But school officials say their decision had nothing to do with Israel. Three of the six companies failed a screen for socially responsible investing based on their sales of military equipment, employee safety record and other violations, according to a spokesman. Two of the companies named by the student group -- Motorola and Terex -- passed the screen, the spokesman said. A sixth company, United Technologies, was unlisted.

Divestment efforts and academic boycotts of Israel have largely failed, in the United States and abroad. A divestment push at Harvard University drew a rebuke from Lawrence Summers, then the university president and current Obama administration official. Summers said efforts to single out Israel for divestment are anti-Semitic "in their effect, if not their intent."

After further reflection, I need to correct a factual error in the original post, and ask a question about Hampshire College's denial.  First of all, the correction: Hampshire College apparently did divest in response to the petition of the anti-Israel group: they deny only that their rationale for divesting was the connection to Israel.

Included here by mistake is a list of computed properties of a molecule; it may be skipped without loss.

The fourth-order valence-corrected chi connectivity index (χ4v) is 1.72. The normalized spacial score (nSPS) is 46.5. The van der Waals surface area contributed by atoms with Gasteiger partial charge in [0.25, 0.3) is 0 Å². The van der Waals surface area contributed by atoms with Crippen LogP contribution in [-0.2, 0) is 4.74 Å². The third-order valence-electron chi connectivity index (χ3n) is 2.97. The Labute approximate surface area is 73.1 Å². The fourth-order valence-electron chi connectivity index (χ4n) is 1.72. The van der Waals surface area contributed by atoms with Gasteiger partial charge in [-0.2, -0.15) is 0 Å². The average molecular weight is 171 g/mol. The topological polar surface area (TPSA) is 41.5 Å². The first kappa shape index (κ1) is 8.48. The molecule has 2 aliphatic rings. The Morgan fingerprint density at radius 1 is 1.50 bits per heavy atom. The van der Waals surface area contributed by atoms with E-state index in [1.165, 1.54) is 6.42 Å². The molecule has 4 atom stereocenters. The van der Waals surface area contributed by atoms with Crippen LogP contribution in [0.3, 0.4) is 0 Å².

My question for the college is this: if their reason for divesting was not due to the connection to Israel but to the other reasons they cited, have they singled out the investments specified on the list in the petition or have they applied the same standards across the board?   

If the college divested in response to the anti-Israel petition, but are doing so for other reasons, they have certainly created the impression that they support anti-Israel divestiture.  Their claim that such divestment is distinct from an overt anti-Israel action is false.  This may be a case of deliberate attempt to muddy the waters, or a case of inadvertent self-deception, but they certainly have to set the record straight and establish a firm policy which they apply universally.  Anything else would be a double-standard.